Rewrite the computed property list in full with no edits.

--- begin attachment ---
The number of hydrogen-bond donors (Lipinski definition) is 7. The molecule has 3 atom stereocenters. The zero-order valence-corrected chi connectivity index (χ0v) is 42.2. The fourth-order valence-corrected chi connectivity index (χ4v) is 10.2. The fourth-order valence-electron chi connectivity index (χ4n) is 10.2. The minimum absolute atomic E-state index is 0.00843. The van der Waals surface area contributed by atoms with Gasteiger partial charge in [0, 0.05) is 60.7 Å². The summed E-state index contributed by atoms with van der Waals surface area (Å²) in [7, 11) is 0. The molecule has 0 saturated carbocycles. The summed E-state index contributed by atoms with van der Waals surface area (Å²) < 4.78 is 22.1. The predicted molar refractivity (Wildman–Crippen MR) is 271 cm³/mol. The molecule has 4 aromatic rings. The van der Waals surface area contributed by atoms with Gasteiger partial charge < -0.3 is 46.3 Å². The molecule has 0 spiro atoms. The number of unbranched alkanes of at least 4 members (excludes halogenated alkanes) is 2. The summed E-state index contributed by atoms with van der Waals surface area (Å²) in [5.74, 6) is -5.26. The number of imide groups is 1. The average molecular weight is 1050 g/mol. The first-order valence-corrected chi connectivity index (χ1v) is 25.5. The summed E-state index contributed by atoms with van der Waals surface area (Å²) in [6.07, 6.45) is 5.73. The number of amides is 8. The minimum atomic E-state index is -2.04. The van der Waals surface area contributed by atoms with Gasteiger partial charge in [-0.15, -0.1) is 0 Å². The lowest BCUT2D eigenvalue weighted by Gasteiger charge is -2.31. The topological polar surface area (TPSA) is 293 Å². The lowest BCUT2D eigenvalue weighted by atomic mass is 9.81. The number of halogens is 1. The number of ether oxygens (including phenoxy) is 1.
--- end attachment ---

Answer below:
The number of hydrogen-bond donors (Lipinski definition) is 7. The molecule has 3 atom stereocenters. The zero-order valence-corrected chi connectivity index (χ0v) is 42.2. The fourth-order valence-corrected chi connectivity index (χ4v) is 10.2. The fourth-order valence-electron chi connectivity index (χ4n) is 10.2. The minimum absolute atomic E-state index is 0.00843. The van der Waals surface area contributed by atoms with Gasteiger partial charge in [0, 0.05) is 60.7 Å². The summed E-state index contributed by atoms with van der Waals surface area (Å²) in [7, 11) is 0. The molecule has 0 saturated carbocycles. The summed E-state index contributed by atoms with van der Waals surface area (Å²) < 4.78 is 22.1. The predicted molar refractivity (Wildman–Crippen MR) is 271 cm³/mol. The molecule has 4 aromatic rings. The van der Waals surface area contributed by atoms with Gasteiger partial charge < -0.3 is 46.3 Å². The molecule has 0 spiro atoms. The number of unbranched alkanes of at least 4 members (excludes halogenated alkanes) is 2. The summed E-state index contributed by atoms with van der Waals surface area (Å²) in [5.74, 6) is -5.26. The number of imide groups is 1. The average molecular weight is 1050 g/mol. The first-order valence-corrected chi connectivity index (χ1v) is 25.5. The summed E-state index contributed by atoms with van der Waals surface area (Å²) in [6.07, 6.45) is 5.73. The number of amides is 8. The minimum atomic E-state index is -2.04. The van der Waals surface area contributed by atoms with Gasteiger partial charge in [-0.15, -0.1) is 0 Å². The lowest BCUT2D eigenvalue weighted by Gasteiger charge is -2.31. The topological polar surface area (TPSA) is 293 Å². The lowest BCUT2D eigenvalue weighted by atomic mass is 9.81. The number of halogens is 1. The number of ether oxygens (including phenoxy) is 1.